Published: 07th April 2021
Is Delhi's St Stephen's College handling the COVID outbreak on campus properly?
Student volunteers have also said that they are satisfied with the institution's response to the COVID outbreak while others were concerned about the reliability of the reports
The St Stephen's College in Delhi conducted its third COVID-19 test drive with the help of the Sub-Divisional Magistrate’s (SDMs) office on April 7. No other student or staff have tested positive since 13 students and two members of the staff had tested positive a week ago. But a section of the students and staff have questioned the reliability of the report after a student who tested negative in the college's test allegedly tested positive.
Open up the campus
Principal John Varghese, in a notice, said that those who wanted to get tested can do so inside the campus at the testing camp on Wednesday. “The college with the help of the SDM’s office will be conducting a COVID testing camp tomorrow at 11 am. All members of the college community who are interested in testing themselves are welcome to get themselves tested. The camp will be open till 1:30 pm,” he said.
The college has been opened for the staff to resume regular work after the SDM Civil Lines cordoned off a few buildings with “strict perimeter control” – Mukherjee East, Extension Block, and the Sports Complex – where the infected students are staying. This step was taken after a test drive on April 3 found no more positive cases.
Student volunteers who have been helping the college during these times of need have also said that they are satisfied with the institution's response to the COVID outbreak. "We did not want the elderly non-teaching staff members to be exposed to the virus so we volunteered to help with setting up the camps, helping with the food parcels being delivered to the quarantined students and anything that we can help with around the campus," said a student volunteer who is also a third-year student. "The college has promptly reacted to the issue and even though most of the times the students are not happy with their response, it has been spontaneous this time," added the student.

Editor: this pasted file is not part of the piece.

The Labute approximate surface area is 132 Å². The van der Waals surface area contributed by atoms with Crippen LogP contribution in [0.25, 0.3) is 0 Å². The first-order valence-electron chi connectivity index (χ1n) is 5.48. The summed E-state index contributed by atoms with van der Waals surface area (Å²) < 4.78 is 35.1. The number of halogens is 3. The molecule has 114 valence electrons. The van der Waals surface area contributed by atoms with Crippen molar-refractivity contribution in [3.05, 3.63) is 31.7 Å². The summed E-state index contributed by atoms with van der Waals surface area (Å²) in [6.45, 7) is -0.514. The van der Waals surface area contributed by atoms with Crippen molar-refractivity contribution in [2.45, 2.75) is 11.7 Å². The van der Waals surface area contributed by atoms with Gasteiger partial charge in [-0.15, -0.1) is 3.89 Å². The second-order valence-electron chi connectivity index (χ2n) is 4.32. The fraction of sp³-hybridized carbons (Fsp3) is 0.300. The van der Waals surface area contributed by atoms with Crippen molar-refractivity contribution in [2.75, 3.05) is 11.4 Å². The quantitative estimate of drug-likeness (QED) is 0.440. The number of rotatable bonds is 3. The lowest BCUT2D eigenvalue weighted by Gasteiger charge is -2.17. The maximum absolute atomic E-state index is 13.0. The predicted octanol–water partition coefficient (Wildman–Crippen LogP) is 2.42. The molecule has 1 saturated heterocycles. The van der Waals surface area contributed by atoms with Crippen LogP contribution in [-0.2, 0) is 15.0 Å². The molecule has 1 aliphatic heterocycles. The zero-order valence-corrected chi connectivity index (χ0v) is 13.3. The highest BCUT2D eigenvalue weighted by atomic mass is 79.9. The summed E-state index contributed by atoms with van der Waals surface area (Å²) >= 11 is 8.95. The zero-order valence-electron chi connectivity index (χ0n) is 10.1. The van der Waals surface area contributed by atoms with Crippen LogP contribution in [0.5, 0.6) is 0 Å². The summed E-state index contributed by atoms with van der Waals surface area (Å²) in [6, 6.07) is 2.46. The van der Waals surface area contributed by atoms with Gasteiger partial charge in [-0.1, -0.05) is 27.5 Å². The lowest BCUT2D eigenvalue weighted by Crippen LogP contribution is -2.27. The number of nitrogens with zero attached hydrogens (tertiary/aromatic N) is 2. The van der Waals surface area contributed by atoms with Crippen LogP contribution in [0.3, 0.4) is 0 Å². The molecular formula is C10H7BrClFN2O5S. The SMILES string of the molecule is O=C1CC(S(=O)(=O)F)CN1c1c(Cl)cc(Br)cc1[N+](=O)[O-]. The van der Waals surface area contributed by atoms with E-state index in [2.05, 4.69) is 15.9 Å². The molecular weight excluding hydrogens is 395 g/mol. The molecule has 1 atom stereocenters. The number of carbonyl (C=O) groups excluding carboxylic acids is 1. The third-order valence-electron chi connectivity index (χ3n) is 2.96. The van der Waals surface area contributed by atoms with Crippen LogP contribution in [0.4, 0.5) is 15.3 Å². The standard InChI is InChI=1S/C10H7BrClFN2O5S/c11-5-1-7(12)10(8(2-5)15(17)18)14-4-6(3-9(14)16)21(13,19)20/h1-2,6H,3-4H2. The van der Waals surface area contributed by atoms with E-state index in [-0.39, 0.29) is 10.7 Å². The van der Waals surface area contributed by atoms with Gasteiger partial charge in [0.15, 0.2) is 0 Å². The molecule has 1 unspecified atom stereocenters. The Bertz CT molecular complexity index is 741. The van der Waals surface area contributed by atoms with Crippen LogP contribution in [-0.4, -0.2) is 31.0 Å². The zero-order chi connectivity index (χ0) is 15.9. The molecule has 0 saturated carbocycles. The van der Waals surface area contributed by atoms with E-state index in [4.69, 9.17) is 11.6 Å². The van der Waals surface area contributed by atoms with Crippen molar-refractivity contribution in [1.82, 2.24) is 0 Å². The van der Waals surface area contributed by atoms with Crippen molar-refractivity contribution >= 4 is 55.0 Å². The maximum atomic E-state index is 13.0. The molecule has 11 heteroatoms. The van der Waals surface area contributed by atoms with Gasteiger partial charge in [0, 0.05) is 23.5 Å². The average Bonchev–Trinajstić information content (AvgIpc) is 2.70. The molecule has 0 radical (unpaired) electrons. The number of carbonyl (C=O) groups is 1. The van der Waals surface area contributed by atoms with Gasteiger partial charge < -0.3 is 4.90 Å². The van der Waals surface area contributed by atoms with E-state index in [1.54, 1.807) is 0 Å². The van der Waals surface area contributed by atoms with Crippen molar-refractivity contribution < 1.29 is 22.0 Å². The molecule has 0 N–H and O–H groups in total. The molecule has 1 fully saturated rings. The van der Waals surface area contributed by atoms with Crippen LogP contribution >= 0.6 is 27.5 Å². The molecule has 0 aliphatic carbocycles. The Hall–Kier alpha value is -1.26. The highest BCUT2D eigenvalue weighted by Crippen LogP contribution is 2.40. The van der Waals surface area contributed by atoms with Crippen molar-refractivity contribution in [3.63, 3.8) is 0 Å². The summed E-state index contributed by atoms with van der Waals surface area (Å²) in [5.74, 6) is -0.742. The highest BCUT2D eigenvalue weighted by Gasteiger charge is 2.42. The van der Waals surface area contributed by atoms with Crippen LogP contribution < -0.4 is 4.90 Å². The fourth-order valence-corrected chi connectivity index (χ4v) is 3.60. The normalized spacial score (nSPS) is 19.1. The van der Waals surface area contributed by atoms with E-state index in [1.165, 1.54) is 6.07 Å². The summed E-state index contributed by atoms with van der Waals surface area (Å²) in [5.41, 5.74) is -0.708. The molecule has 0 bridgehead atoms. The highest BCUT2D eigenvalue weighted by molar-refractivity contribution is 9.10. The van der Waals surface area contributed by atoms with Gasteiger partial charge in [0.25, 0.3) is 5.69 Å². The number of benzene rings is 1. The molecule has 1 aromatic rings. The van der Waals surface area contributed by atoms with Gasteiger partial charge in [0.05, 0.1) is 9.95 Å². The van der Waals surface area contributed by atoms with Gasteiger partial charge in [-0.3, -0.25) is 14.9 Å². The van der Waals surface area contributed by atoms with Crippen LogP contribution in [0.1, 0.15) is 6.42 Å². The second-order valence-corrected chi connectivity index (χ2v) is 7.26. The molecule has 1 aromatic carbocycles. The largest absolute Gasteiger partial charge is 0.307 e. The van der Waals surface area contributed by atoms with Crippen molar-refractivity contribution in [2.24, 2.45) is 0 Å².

Lack of transparency?
While a section of the students are happy with the way the college dealt with the crisis, some of them have also expressed concerns about the reliability of the reports. "One of the students in the hostel had symptoms but was not allowed to go to a government facility to test himself. The college had used a private lab to test 225 people on April 3 and declared that all were negative, without providing individual results," said a source. They also added that the college hadn't initially taken any measure to quarantine those who came back from the chapel trip to Dehradun. "The protocol is to not allow anyone, unless they have a negative test report, into the hostels. But for these students, it was not followed and they mingled with the rest of the residents before the first test was done," they said and added that the first notice announcing that students and staff have tested positive came after Dr Nandita Narain, a faculty wrote to the Principal enquiring about the issue.
Narain, who is also a member of the governing body has written another letter, "Is it a fact that a student who had tested negative in the College test, tested positive in a test conducted in a Government facility, and was subsequently moved into a quarantined block?" she asked in her letter. She also enquired about the college's plan of shifting some students with symptoms to the hospital for better treatment.